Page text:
While the museum is closed to the public, CMA’s inaugural cohort of Artist-Educators in Residence are turning the museum into their individual art studios as they develop The Look Make Show, the first digital commons of child-centered on-demand arts education. Below, meet Tati Nguyen, whose multicultural experiences have helped her develop a variety of arts curricula that span cultures, ages, and mediums.
What attracted you to CMA’s new Artist-Educator in Residence program?
I was attracted to CMA’s residency program both as an educator and artist. As an educator, the residency’s appeal was the innovative approach and openness of possibilities of art education, providing children with an expansive learning tool to engage in new ways; and to look at the world through the lens of creativity. As an artist, I’m excited by the possibilities of experimentation and the intrepid spirit of CMA’s new vision. Plus, I am always inspired by the energy and fresh eyes that children bring to their art practice and approach to self expression (their immediate embrace of an all-in immersive giving of themselves over to art-making). They often take a simple prompt and run off with the ideas to wild places; the rules of engagement in art has no limitations for a child. It was an opportunity too wonderful to pass up.
Can you tell us about your art practice and how working with children inspires you?
I have always tried to pull inspiration from my own childhood and the power of observations, undiluted by the dictates of external logic — the world where children’s sense of play and experimentation without rules and dictums are freeing. There are no external art metrics to compare against personal vision — for a viewer, perhaps, some messages are more immediate, and others more elusive, but to the child, their art is a world complete in itself: a stand-alone holistic visual universe, which is perfect. I am inspired to draw upon this, and can endlessly revisit again and again in art making.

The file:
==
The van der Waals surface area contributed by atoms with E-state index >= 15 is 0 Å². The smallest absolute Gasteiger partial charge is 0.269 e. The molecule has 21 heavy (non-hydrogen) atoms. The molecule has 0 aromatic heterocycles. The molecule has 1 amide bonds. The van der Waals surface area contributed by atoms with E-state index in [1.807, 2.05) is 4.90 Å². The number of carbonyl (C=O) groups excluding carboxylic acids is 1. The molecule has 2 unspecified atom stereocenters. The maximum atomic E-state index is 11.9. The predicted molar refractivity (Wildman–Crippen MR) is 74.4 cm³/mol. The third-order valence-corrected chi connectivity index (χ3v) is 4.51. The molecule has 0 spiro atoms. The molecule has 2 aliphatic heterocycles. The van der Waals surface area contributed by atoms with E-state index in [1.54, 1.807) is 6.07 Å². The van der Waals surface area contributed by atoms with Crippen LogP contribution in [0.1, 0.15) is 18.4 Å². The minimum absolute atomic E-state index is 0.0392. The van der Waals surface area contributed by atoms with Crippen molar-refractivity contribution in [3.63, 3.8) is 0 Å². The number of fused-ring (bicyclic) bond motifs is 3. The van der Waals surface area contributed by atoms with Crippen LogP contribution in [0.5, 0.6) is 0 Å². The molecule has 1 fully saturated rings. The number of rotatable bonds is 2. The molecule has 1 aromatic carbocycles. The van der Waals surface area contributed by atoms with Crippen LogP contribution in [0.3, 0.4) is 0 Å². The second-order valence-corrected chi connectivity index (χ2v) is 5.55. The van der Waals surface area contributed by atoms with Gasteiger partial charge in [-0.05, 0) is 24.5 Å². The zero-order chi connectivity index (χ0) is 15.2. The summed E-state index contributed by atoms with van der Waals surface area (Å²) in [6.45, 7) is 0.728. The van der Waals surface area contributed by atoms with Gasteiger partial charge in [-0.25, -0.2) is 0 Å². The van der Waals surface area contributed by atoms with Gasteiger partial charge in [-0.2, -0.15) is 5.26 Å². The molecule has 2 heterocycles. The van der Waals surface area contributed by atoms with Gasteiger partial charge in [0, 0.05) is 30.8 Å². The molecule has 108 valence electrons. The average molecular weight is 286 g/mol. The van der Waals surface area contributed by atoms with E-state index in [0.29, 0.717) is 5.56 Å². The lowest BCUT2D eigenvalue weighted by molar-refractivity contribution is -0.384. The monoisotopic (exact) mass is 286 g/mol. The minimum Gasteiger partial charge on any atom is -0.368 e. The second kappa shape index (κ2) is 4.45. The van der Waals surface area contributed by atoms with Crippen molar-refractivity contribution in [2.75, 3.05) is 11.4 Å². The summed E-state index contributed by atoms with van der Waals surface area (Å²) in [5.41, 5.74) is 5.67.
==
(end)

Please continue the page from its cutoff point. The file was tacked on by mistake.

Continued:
Do you have a favorite memory of making art as a child?
As a young Vietnamese girl arriving in America, I remember the first time I was able to communicate, not through language but visually with my schoolmates through my drawings. We were copying pictures of penguins (which was fascinating to me as we don’t have penguins in South East Asia). I drew the same animal over and over again to understand this animal, and to communicate and connect with the children that I didn’t share a common language with.
What advice would you give to young artists who wish to pursue an art practice?
All children are artists — all have a need to express, to share, to communicate; it’s a natural inclination as the children begin their academic careers. Perhaps, some focus may change into learning systems: reading, math, etc., but it’s essential to always nurture curiosity and never stop art practices for themselves. Creativity may be applied in all aspects of our lives, whether it is problem-solving, drawing, writing, dancing, or making music — creativity is magic. Just doing something for yourself, and the world may come to appreciate it or not, but art will enrich life no matter how you engage with it; making it a part of who you are. Treasure the relationship with your art, and nurture the creative impulse in yourself.
Why is it important to make art accessible to all children and families?
Art is a participatory activity that has the power to engage the entire family; a bonding experience in art making can facilitate communication. Art as a topic can beautify and facilitate conversations to share ideas with one another; to trigger a deep dive into life’s journey. Introducing art as a branch of creative child development is to not just let brain activity thrive, but to cultivate balanced creativity in children. Art is what gives children the power to express themselves!
If you could choose any artist to create a portrait of yourself, who would it be and why?
What an interesting question — for myself, this question gets into a whole new conversation about what a portrayal of an artist would be. Essentially, our artworks are fragments and glimpses of the self; as artists share various forms of their work through their art and narratives … add upon this layer an external gaze to define a portrayal …it is an interesting concept.
There are so many answers because it’s difficult to choose just one — a portrait can be expressed in any form — it can be a piece of music, photo, poem, book, painting, or sculpture … in painting form, I would pick Jean Dubuffet. Dubuffet in his approach to portraiture and art practice was to preserve the inner child and innocence of visual expression. It’s the essence of a childlike outlook not weighing down a portrait in formal constructs.